• The Charlie Waller Memorial Trust has recently launched their #RunForWellbeing campaign to support young people with mental health difficulties 

  • Andy Caress, a mental health trainer with CWMT, shares his experience of mental health and how running helps him

When you’re struggling with your mental health, getting out and exercising can feel very challenging. For those of us who struggle with illnesses like low mood, depression and anxiety, even the most everyday tasks can seem overwhelming, and tackling activities like exercise can seem out of reach. During these periods, it’s important to remember that they won’t last forever, and to try, as much as possible, to prioritise whatever physical activity is manageable, as it isn’t just about your physical health – it’s about your mental wellbeing too.    

Throughout my life I have experienced ongoing difficulties with my mental health. I have been diagnosed with borderline personality disorder, and have experienced depression, which, at times, has been incapacitating. During these times, I have found it really hard to motivate myself and, without proper support, my focus on physical activity deteriorated as my mental health did. Something I’ve found helpful in recent years, however, is running and, importantly, the social support that the sport provides. With the help of the running community, not only have I been able to find a way to manage my mental health, but I have gone on to run marathons and even organise a few events for charity too!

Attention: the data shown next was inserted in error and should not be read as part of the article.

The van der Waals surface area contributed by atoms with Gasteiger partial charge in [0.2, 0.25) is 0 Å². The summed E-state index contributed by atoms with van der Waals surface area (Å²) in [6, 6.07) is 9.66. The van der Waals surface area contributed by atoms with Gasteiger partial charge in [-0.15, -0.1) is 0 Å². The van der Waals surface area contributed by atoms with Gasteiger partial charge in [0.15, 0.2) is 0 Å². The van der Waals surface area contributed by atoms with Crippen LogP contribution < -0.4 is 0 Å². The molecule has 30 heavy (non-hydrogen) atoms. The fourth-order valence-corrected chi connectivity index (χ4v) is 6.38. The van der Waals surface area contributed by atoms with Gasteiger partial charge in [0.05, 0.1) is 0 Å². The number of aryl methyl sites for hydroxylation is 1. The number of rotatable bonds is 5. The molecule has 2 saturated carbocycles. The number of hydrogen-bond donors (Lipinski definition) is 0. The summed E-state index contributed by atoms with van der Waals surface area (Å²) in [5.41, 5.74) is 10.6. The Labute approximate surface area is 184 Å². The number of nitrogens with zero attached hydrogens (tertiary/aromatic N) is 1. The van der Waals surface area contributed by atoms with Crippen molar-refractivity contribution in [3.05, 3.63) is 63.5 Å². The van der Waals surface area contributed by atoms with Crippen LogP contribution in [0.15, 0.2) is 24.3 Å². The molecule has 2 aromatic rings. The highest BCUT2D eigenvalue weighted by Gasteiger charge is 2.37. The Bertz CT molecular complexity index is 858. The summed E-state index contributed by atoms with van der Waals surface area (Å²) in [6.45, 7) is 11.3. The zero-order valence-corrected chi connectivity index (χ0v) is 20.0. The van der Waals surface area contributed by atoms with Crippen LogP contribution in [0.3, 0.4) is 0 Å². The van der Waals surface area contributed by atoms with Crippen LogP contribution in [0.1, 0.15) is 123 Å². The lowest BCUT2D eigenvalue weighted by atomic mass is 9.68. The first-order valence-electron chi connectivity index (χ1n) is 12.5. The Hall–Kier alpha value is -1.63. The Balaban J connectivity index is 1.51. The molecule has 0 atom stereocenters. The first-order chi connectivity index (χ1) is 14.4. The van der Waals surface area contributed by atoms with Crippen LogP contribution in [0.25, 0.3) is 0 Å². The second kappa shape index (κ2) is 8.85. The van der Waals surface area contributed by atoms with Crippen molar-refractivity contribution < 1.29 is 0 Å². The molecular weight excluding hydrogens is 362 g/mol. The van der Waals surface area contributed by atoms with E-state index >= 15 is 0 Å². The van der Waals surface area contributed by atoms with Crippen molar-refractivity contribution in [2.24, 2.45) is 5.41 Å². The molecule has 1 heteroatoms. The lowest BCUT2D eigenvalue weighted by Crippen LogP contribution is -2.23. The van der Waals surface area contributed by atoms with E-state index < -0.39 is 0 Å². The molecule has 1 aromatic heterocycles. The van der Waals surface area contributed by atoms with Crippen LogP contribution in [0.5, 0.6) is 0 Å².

My experience also helps to inform my work as a mental health trainer for Charlie Waller Memorial Trust, where I work with young people, their parents, teachers and guardians to equip them with the skills to look after their mental wellbeing. For over five years I have worked in schools colleges, universities and workplaces across the UK to deliver free mental health education for as many people as possible. Every day is different, and I’ve delivered workshops to a wide variety of audiences and in a range of settings – I’ve done a lot of work around general mental health awareness, but also on suicide prevention, and deliver regular body image and self-esteem workshops too.

During these workshops and talks, we focus on five key steps to mental wellbeing:

  • Be active
  • Keep learning
  • Connect with other people
  • Give to others
  • Be in the moment

It sounds very simple, but these wellbeing tricks can have a big impact on a person’s mental health. Creating healthy habits – that are easy to stick to – is so important for keeping your mental wellbeing in check, and can help prevent deeper issues developing.